The first of these makes a connection to <db-name1> and the second to <db-name2>. In both cases they are PostgreSQL databases ("DBDriver pgsql"), but they could also be specified as for different data base providers.

In my configuration I have provided the Apache directory specific access information by using the "Include" directives, for each of the two database instance.

See (3) "private.conf" which does lookup of from <db-name1> database that contains unencrypted passwords (it is a test database) for Authentication Realm "Graphica Private".

See (4) "deadlock.conf" which does lookup of <db-name2> that contains already encryped digest data for Authentication Realm "Protected Area"

3. The "private.conf" Apache/mod_authn_dbd access control directive:

<Directory "/usr/local/www/apache22/data/private">

AuthName "Graphica Private"
AuthType Digest
AuthDigestNcCheck On
AuthDigestDomain http://<www>.<domain>/private
AuthDigestProvider dbd
AuthDBDUserRealmQuery "SELECT encode(digest( user_id || ':' || realm || ':' || password , 'md5'), 'hex') FROM registered_user WHERE user_id = %s AND realm = %s"

<LIMIT GET POST>
require valid-user
</LIMIT>
</Directory>

This test database does not store enrypted passwords so we need to use the pgcrypto module to encrypt the results on the fly.

The Authentication Realm is "Graphica Private" and the SQL is specific to this schema.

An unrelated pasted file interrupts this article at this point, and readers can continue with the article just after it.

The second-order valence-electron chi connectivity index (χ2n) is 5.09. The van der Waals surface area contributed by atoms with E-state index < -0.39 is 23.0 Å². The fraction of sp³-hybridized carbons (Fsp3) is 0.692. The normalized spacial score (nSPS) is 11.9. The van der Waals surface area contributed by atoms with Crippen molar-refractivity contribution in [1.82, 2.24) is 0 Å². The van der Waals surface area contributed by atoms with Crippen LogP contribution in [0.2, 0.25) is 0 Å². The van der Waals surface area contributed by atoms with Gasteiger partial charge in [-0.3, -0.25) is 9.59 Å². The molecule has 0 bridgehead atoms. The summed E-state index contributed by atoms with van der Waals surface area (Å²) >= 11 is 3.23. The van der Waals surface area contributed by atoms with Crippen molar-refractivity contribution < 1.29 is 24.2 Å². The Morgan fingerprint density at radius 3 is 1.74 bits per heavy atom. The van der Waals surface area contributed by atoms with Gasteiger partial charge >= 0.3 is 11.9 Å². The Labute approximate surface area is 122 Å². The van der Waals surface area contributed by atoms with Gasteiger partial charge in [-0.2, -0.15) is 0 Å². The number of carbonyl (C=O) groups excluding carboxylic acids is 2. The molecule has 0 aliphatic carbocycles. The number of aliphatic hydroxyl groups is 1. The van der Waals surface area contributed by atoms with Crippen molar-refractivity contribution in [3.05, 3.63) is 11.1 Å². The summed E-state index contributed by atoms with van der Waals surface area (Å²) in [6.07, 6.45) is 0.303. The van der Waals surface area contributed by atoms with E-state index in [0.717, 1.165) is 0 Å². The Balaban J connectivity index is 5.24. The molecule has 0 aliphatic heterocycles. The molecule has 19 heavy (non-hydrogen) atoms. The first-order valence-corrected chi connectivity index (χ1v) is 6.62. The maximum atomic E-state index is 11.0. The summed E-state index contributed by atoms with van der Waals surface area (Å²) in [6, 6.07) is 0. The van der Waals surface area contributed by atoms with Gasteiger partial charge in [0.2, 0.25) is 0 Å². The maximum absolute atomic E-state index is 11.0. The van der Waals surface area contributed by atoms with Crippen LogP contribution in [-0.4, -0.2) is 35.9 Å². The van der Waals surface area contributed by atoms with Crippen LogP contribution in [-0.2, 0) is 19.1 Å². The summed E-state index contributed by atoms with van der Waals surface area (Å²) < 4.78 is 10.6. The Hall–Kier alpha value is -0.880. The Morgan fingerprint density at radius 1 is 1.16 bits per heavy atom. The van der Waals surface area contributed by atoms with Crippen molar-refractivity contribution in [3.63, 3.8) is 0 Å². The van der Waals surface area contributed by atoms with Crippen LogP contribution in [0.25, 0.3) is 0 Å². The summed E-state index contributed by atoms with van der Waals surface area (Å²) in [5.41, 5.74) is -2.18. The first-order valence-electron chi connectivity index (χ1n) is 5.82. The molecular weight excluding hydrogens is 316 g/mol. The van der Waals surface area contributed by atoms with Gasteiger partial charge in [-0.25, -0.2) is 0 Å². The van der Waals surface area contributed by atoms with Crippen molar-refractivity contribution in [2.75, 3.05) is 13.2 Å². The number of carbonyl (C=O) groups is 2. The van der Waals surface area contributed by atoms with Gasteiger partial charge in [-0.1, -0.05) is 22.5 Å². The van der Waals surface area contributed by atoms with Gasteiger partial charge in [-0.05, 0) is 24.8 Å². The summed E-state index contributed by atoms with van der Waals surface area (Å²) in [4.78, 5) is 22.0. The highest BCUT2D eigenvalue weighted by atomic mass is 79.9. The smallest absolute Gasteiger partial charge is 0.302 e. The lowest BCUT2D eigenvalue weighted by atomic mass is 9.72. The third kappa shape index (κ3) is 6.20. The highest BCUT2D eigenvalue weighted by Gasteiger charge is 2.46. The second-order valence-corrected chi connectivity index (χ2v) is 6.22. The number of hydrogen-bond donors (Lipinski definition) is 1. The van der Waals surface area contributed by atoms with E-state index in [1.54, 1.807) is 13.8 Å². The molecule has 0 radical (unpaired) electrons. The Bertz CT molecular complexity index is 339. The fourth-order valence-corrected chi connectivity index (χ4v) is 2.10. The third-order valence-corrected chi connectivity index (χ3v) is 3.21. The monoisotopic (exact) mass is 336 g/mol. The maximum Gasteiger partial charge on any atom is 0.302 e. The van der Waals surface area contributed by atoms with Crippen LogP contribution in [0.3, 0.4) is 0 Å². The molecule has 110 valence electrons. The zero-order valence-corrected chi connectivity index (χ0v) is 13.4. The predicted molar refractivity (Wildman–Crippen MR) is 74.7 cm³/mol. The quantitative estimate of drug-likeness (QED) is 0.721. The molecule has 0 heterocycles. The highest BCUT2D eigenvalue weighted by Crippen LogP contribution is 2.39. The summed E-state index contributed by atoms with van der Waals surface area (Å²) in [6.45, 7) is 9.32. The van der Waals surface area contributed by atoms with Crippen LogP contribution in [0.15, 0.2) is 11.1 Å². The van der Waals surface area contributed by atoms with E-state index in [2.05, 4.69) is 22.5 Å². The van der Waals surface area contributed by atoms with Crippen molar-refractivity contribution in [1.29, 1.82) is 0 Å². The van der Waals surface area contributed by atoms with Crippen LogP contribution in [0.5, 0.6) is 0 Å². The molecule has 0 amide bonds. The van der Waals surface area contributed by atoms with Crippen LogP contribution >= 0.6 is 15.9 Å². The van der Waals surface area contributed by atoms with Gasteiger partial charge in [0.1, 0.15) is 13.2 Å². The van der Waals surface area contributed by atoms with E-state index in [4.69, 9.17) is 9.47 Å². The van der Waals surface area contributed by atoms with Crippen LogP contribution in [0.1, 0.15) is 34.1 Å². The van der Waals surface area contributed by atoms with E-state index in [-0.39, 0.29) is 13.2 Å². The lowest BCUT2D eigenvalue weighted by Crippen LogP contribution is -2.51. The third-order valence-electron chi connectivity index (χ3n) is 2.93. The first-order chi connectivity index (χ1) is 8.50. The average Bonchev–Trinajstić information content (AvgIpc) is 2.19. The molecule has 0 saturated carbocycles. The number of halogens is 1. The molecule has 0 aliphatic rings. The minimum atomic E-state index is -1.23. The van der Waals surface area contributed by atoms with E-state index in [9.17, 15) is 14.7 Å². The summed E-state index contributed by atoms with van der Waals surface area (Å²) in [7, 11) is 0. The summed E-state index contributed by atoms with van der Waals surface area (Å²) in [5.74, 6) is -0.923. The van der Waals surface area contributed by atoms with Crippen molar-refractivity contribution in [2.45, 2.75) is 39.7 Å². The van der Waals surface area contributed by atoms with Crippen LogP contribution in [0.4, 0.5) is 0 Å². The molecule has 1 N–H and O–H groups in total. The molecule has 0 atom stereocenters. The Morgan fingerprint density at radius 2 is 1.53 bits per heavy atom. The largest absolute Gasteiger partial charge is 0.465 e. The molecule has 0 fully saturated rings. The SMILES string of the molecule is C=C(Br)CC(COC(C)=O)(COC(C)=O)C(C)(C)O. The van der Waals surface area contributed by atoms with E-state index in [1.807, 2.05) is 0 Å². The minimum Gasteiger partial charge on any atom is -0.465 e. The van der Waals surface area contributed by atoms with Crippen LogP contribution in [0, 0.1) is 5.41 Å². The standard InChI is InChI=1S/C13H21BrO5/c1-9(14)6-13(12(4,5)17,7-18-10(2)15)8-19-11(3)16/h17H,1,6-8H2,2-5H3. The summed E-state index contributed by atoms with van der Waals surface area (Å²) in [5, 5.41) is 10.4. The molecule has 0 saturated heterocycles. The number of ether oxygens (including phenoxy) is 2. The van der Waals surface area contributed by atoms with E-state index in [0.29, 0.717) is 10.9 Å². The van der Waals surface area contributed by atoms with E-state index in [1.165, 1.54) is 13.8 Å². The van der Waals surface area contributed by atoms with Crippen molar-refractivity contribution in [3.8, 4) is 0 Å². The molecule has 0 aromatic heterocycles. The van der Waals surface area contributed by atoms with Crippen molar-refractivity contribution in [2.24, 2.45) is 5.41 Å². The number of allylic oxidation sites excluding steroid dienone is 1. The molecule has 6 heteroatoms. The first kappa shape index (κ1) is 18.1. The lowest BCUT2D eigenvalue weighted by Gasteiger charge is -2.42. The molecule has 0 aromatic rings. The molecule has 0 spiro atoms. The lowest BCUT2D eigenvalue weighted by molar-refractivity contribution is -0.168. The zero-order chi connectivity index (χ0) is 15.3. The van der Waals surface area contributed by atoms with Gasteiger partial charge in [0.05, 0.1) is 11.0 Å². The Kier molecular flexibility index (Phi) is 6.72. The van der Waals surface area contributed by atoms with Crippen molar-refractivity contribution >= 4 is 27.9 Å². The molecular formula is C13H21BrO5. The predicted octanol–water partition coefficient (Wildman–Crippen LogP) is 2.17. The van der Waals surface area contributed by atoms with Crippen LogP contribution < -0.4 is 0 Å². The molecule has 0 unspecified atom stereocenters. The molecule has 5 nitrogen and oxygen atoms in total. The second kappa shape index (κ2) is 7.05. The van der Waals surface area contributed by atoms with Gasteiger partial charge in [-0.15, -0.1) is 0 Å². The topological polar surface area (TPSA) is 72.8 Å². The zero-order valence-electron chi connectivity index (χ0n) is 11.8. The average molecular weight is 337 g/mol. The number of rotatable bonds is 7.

4. The "deadlock.conf" Apache/mod_authn_dbd control directive:

<Directory /usr/local/www/apache22/data2/deadlock>
AuthName "Protected Area"
AuthType Digest
AuthDigestNcCheck On
AuthDigestDomain http://<deadlock>.<domain>/deadlock/
AuthDigestProvider dbd
AuthDBDUserRealmQuery "SELECT digest_passwd FROM dlk_users WHERE username = %s AND realm = %s"
require valid-user
</Directory>

This database stores encrypted data, which is stored in the digest_passwd column.

The Authentication Realm is "Protected Area" and the SQL is specific to this applications schema.


Now that you have seen an example of how virtual hosting allows you to control using alternate dbd managed database connection, you should be aware that virtual hosting is also how you establish SSL usage and the combination of Basic Authentication with SSL. The following blog provides "dummies" instructions" on configuring SSL with FreeBSD Apache, but like most things it is always useful to go the the source. There is not reason noto to use SSL now that these are automatically available via "LetsEncrypt".

NOTE: It is very important that you ensure that for each of the seperate database instance that you have different Authentication Realms specified in the mod_authn_dbd "AuthName", as otherwise you could end up with the situation where access will be granted to one application as a result of having authenticated against another.


Summary